Helping students climb the ladder to responsible citizenship
by Richard Powell
tarker Forests is a family-owned tree farming business of about 80,000 acres, mostly within an hour’s drive in the Coast Range west of Corvallis, OR. For many years, we’ve taken people on trips to the woods. These might be field trips for school children, university students, visiting foresters/scientists from around the world, or the general public. We’ve hosted a number of workshops for teachers.
As our society becomes increasingly urbanized, we see people becoming increasingly unaware of the origins of the things they use in their daily lives. We’ve had high schools students identify their electric hair dryers and modeling clay as not coming from natural resources. A senior remarked that he didn’t know Oregon had rock quarries (apparently the concrete floor we were standing on just magically appeared)! A group of high school students weren’t even sure what natural resources were but thought a dairy cow might be related to natural resources – although, they weren’t sure. As an example of something not related to natural resources, middle school students often point to their classroom’s television.
To become a wise user of natural resources, it is imperative that people understand where things come from. Our intent is to help them re-connect with the natural world and, more specifically, get a better understanding of the forest and the origins of all the wood products they use.
At the same time, we find people have little sense of the history of a landscape. Students are taught the science of the environment but they do not connect that science with the landscape’s history. We want people to understand that biology and history have worked in tandem to shape what they see; the landscape is a function of both biology and history.
Of the school groups we take on field trips, most come from elementary schools; a few come from middle schools; only rarely, do they come from high school. Being so close to Oregon State University, we do get some university students and we get a lot of people from the general public. We get a number of foreign visitors – foresters, scientists, landowners, etc.
Even though we take many school classes to the woods, we get very little feedback from the teachers. [The best feedback is that most teachers come back year after year.] The absolute best feedback we get is when we see a child a year or two later. It takes very little time for us to realize we’d seen them before and that they remember quite a bit from their earlier field trip.
With adult groups, we commonly hear someone remark how a forester has to know about and care for so much more than just the trees. Sometimes, we’ll hear someone say they have to re-think what they know about forests and forestry. Now and then, they’ll remark how they still don’t like some of the things we do in forestry but they begin to understand there is a reason for what we do and it is based on science – it is not just about the money.
Though we take around 2000 people a year to the woods, we are foresters; we are not trained in pedagogy. For years, we’ve had a nagging question: is what we’re doing working? Do people “get” what we are trying to teach? Does any of this stick with them for the long term? Or, are we wasting our time and money?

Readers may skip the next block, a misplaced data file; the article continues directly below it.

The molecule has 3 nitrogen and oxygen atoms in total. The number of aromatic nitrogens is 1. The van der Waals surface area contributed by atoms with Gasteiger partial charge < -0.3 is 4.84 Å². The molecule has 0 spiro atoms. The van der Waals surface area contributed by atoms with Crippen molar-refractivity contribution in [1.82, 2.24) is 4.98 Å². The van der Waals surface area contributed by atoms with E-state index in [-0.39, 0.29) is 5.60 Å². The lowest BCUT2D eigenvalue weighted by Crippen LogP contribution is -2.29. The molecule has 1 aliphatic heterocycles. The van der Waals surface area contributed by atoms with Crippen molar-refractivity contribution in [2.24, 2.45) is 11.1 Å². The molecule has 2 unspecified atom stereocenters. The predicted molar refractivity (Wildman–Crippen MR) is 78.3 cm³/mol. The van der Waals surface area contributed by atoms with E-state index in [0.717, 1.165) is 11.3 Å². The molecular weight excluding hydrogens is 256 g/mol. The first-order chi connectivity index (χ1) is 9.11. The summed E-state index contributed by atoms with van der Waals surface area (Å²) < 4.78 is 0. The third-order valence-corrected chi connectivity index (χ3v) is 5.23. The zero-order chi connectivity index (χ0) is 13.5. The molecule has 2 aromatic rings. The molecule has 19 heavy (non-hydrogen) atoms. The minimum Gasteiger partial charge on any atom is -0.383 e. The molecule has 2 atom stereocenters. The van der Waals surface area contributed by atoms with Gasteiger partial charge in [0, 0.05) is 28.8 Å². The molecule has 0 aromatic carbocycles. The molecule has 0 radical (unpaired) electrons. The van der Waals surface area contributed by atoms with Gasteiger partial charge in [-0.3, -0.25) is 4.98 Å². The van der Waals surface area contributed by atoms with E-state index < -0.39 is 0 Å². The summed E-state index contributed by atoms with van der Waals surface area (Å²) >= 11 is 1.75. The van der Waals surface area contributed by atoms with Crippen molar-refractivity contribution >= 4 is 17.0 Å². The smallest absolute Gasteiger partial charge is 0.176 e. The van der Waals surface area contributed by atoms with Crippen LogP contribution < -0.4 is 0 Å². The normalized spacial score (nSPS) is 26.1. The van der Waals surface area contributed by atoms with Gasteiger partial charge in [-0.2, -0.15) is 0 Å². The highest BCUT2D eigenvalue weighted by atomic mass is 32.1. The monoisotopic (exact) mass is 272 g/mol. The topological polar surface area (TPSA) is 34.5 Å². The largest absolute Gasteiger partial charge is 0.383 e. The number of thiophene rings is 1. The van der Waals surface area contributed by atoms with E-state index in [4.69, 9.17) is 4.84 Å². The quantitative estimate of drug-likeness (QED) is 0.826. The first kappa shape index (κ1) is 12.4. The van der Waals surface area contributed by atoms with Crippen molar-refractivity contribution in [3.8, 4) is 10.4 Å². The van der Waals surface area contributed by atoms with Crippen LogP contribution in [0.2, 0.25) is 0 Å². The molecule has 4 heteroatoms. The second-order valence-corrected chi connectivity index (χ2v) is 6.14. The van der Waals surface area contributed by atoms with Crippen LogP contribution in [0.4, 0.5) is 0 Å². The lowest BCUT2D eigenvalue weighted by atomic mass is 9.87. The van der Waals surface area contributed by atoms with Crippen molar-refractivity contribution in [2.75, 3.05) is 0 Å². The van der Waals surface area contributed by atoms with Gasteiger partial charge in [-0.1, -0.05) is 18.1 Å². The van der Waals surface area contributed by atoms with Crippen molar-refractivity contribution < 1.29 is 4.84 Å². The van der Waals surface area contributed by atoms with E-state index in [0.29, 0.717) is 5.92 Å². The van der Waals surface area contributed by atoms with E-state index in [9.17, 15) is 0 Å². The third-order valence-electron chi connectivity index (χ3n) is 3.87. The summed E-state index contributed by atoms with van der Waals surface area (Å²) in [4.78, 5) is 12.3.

This past summer, I attended the World Forestry Center’s International Educator’s Institute (IEI). As an environmental educator without any formal pedagogical or interpretive training, I found this week-long workshop enlightening and very worthwhile.
The part of IEI that I found most useful was called the “Pedagogic Steps in Environmental Maturity”. It validated what we’re doing.
In essence, the “Steps” is a ladder and, to get to the top rung (i.e., “Environmental Maturity”), one has to climb up from the rung below. For example, it would be futile to talk to someone in Swahili if they had not first learned and become fluent in that language. Without that prior knowledge, we’d quickly see a bunch of glazed-over stares and we’d find we’re pretty much wasting everyone’s time.
Step #1 — Learn to enjoy the outdoors.
Just get people outdoors. Adults enjoy a nice drive or hike in the woods. Take the kids hiking or camping or go canoeing on the neighborhood pond or river. Let them have fun. We’ve always felt people had a good time, but, did they learn anything from their field trip and did any of that learning stay with them?
Step #2 — Experience and observe nature.
Smell the flowers, feel the sun’s warmth, or get soaked on a cold, rainy day. Explore around a beaver pond and see where the beavers had burrowed into the bank to build their dens; look for a tree’s stump or a branch the beavers had chewed. Have people simply stop, close their eyes, and listen; it is incredible what they’ll hear for the very first time. In a few minutes time, people will never become an expert at identifying a tree but we can get them to see that the leaders, buds, needles, color, feel, bark, flowers, smell, taste, pollen, etc. vary greatly between tree species (no, they do not all have pine cones nor do they all have pine needles).
Step #3 — Understand the ecological web.
Now that we have them outdoors, they are having fun, and beginning to experience and see things, they can begin to understand what they see. Pick up and look at and feel a handful of dirt. As they see and feel the litter layer, moss, worm holes, roots, bugs, fungi, moisture, texture, etc. they begin to understand it is not dirt at all – it is soil! (Dirt is what we wash off our hands before lunch; soil is the good stuff.) Likewise, they can sample the water’s pH, dissolved oxygen, and temperature and see how those might affect the macro-invertebrates in the water. They can see a tree’s cross-section and associate the narrow growth rings with a dense forest canopy or maybe see that the wider rings are due to a more open canopy.